|Thriving Brussels Sprouts|
|Ring of Orange Around the Pumpkin Blossom|
|White & Red Beets, Oompah-Loompah Zucchini|
|Scarlet Runner with Long Beans|
|Nearly-Ripe Russian Tomatoes|
|Aw...Last of the Blackberries|
|Time for More Wood|
|Last of the Summer Peaches|
|Saved for Winter|
|Turtle and Merganser|
|New Horse with No Name|
|Looking South from Elmira Pond|
You can't garden wrong. Sure, you make mistakes, but they're the kind you learn from like knowing that basil doesn't produce broad leaves and peas are sulky when planted late in May or June. So you adjust--sow basil indoors and see if you can over-winter peas. If the squash didn't all get cooked, don't fret, just freeze it. It's open-ended learning, and there is no pass or fail.
It's mid-September and my garden is yet strong. Five Brussels sprout plants continue to unfurl rich green leaves, lined in purple. They are a cool-weather crop so I'm hoping that they will start producing fruit after it cools off for fall. My cauliflower plants haven't been as good growers, but we'll see how they do when the air gets crisper. I may yet plant carrots (winter carrots are super sweet) and try some over-wintering seeds.
Grow little pie pumpkin, grow! That vine is enormous and fickle. It craves more water than I've showered it with, yet one pumpkin has emerged from three rambling, and at times wilted, vines. A ring of orange is emerging around the dying blossom--a hopeful sign for future maturity. If it ripens, it will be the honored pie pumpkin of Thanksgiving 2013.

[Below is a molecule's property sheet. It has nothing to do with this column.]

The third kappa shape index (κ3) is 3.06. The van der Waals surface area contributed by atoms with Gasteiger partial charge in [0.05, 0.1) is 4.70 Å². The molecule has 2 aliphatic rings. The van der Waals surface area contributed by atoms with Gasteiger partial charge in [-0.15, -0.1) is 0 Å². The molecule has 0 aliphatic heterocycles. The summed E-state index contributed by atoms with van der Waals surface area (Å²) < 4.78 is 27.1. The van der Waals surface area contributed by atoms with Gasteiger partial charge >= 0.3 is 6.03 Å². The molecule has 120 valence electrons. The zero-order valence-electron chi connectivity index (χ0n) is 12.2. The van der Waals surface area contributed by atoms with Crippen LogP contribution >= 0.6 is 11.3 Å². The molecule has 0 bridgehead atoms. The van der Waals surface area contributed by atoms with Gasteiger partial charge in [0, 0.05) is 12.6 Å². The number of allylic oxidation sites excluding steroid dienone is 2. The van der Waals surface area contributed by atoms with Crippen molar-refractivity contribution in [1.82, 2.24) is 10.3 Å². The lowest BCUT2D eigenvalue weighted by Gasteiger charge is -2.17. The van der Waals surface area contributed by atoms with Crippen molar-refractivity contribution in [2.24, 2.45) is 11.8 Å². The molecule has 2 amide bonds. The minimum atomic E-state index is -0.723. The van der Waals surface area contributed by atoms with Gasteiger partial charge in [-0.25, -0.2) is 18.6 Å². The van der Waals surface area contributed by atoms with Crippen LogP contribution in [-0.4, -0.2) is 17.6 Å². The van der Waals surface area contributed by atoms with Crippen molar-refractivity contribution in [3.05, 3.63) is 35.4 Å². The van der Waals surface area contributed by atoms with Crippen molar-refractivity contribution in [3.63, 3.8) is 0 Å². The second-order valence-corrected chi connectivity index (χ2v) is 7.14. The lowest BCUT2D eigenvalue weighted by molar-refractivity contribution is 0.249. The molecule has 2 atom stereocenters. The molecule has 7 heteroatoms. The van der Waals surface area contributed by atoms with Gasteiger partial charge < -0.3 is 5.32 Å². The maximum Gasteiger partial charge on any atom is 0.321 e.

Zucchini, crook-necked squash and patty pans seem endless in production like oompah-loompahs are working a squash factory beneath giant leaves. If only zucchini were chocolate. But I have a recipe to make zucchini chutney; now to find the time. Writing and the outdoors sap my willingness to be puttering in the kitchen. Today's harvest is going to be dinner, though--white and red beets with greens (steamed and buttered, zucchini patties and Italian Ice tomatoes that I already ate).
Carefully, I am watching my tomatoes for ripening. The Russians are turning red, the Japanese are just now getting a twinge. They are destined for tomato sauce so the riper the better. The scarlet runner beans are forming enormous pods; bigger than any I ever grew in Minnesota, yet only one seed germinated this summer. I'm drying the beans and peas that are left on the vine for seeds next season.
Alas, the blackberries are winding down. I picked enough for one large batch of Blackberry Chicken, so into the freezer they went. When the blackberries go, the woodpile needs to grow bigger. Todd dreams of a chainsaw and I of a rototiller, but we'll make do with ax and hoe. We are scouting for salvage wood on our trips into the mountains. Feeding a woodstove all winter is demanding work, but the low electrical bill is worth it.
The last of the peaches from the Peach Man are now awaiting winter in the freezer as peach pie filling. There's nothing better on a snowy day than a blazing fire in the woodstove, stew in the crockpot and a summer peach pie fresh out of the oven. We ate so many peaches that we only had enough for three pies. Precious pies they will be. I had expected to get another case before the Peach Man left, but now I know not to wait next year!
The pond is not empty, yet. Blue Heron has remained elusive, but turtles are sunning daily on his log. Today a Lady Merganser joined a turtle in the sunshine. I was happy to see she's still hanging out, too. The horses are still mowing away at the pastures, but we have a different horse to replace Pistol, another sorrel mare. We don't know her name and Snapper was not thrilled with the swap. Bootsy appeared on the fence outside my kitchen window as I washed the day's harvest. I guess we've all been busy.
The sun is setting, casting pink. It is the same view from Peace, only Elmira Pond is at the valley floor and Peace up in the mountains behind our house to the west. Pink is a good color to end the day with.